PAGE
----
Try Your Eye Doctor’s Top Tips
To keep your eyes healthy and your vision sharp, try these daily habits approved by your eye doctor
There’s an old saying: talent borrows, genius steals.
When it comes to your eye health, be like Einstein and make these six daily habits from eye doctors your own. They aren't difficult or time-consuming, but all of them will help keep your eyes healthy for life.
Secret #1: Your Contact Lenses Can’t Be Clean Enough
“Contact lenses are like underwear,” says Margaret Barrett Harrington, O.D., an optometrist at America’s Best Contacts & Eyeglasses in Daytona Beach, Florida. “You shouldn’t wear the same pair every day without a proper cleaning.”
Likewise, if you wear dailies, never economize by reusing your lenses. If you wear biweeklies or monthlies, clean and store your lenses as directed every single night.
The reason? Infection. Sloppy hygiene can turn contact lenses into a petri dish for bacteria and other pathogens (aka gross stuff) to grow, she explains.
In fact, the eye-health experts at the Cleveland Clinic note that contact-lens wearers have a greater risk for an infection of the cornea called keratitis, which can lead to scarring and, if left untreated, loss of vision. Contacts also make it easier to get pink eye.
Also, never sleep in your contacts. Dozing off with your lenses in deprives your eyes of much-needed oxygen, which opens another pathway for the bad stuff to settle in.
Secret #2: Sunglasses Are Not Optional
“The easiest thing I do to protect my eyesight is wear sunglasses every day,” says Stephanie Hubbard, O.D., of Crystal Clear Eye Associates, located inside an America’s Best in Sarasota.
The same ultraviolet rays that are known to damage skin (UVA) and increase your chances of developing skin cancer (UVB) can also contribute to vision loss, cataracts (clouding of the eye’s lens), growths on your eyelids, and eye cancers, she says.
Look for sunglasses that boast “100% UV protection” on the tag or frame. And be sure to wear them on overcast days, too, since UV rays can punch through the clouds.
Psst: Want to know another healthy habit? Annual eye checkups! Book yours today!
Secret #3: Artificial Tears Are for Everyone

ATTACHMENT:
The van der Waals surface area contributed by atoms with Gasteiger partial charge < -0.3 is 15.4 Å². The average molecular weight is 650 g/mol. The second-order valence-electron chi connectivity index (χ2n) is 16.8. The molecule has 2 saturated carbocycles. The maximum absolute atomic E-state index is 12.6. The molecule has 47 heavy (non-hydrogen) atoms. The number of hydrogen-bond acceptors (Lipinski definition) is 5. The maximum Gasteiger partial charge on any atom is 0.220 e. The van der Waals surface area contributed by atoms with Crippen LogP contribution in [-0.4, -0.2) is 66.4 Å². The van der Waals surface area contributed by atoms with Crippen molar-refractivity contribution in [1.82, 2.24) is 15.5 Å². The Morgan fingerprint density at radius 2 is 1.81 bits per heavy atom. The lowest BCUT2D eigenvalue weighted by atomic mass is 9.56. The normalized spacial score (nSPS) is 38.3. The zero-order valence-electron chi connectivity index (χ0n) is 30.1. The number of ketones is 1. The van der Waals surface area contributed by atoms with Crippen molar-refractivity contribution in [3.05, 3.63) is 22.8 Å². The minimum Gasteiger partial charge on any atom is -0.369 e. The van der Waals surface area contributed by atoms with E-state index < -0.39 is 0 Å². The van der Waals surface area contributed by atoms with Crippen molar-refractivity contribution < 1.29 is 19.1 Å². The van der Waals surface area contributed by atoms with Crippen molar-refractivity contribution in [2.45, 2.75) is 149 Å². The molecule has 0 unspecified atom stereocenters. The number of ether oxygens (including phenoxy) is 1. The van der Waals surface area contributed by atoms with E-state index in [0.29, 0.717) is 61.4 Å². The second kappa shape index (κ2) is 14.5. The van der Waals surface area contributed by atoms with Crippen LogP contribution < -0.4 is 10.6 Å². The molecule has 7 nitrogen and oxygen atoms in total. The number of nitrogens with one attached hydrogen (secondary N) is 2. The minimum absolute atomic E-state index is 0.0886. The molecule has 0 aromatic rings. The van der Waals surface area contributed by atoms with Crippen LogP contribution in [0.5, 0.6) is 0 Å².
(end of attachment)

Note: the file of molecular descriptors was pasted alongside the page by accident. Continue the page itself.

“Using lubricating eye drops daily helps prevent dry, itchy eyes,” says Dr. Harrington. “It’s a good habit for everyone, not just those who’ve been diagnosed with dry-eye syndrome.”
Studies show that we don’t blink as often when we’re focused on a visual task, like reading or playing a video game. The blink rate slows to around four to five times per minute, compared to 8 to 21 times per minute at rest.
That matters because blinking helps keep the surface of our eyes replenished. “Artificial tears help your eyes feel more comfortable,” she says.
Dr. Harrington likes preservative-free artificial tears, but with so many options she suggests asking your eye doctor to recommend an over-the-counter drop that is right for you.
Secret #4: Drink (Often) to Good Vision
“So many issues—headaches, dryness, our eyes’ ability to function well—lie with making sure we’re hydrated,” says optometrist Elizabeth Walsh Czirr, O.D., F.A.A.O., with Nashville Regional Eyecare, located inside an America’s Best.
“I drink close to 64 ounces of water every day,” she continues, “and I rarely have headaches and my eyes aren’t dry, which is a common complaint among patients.”
Aim to sip water with every meal. And instead of buying pricey water at the vending machine or convenience store, get in the habit of filling a reusable bottle before heading to work.
“Your goal can be to come home with an empty bottle,” she says.
Secret #5: Eyestrain Is Predictable—and Fixable
“Eye docs can get eyestrain, too!” says Vijal Shah, O.D., an optometrist at America’s Best in Alpharetta, Georgia. “Over the course of a day in a fast-paced environment, looking into patients’ eyes, making notes on the patient’s chart—all of this up-close work takes a toll. The 20-20-20 rule really helps me avoid eye fatigue.”
The rule is super simple to follow: every 20 minutes, look away from your screen for 20 seconds and gaze at something 20 feet away.
If you spend a lot of time with tech devices or find yourself staring at any one thing for a long stretch of time (like the highway during a road trip or spending hours on a computer), Dr. Shah says to stay alert for signs of eyestrain.
Lots of eye rubbing, a headache or gritty-feeling eyes, and red, irritated eyes are your cues to power down and take a 20-20-20 break.
Secret #6: Active Life = Healthy Eyes
“Anything that compromises your general health will compromise your vision, too,” says David Damari, O.D., president of the Association of Schools and Colleges of Optometry and dean of the Michigan College of Optometry at Ferris State University.
“High blood pressure is a threat to your retina, and smoking endangers the blood circulation in your eyes,” he continues. “If you really want to take care of your vision, take care of yourself. That’s the best place to start.”
For Dr. Damari, that means eating foods that are high in omega-3 fatty acids (like salmon, tuna, chia seeds, and walnuts) because they help tame inflammation in the body and regulate the fluid balance and thickness of the retina’s outer membrane.
He also prioritizes sleep, aiming for at least five hours of solid shut-eye so his eyes have a chance to recover from the strain of being on alert all day.
Finally, he looks for opportunities to move more throughout his day. A report from the United Kingdom found that moderately active adults are 25% less likely to develop glaucoma (one of the leading causes of vision loss) compared with their sedentary peers.
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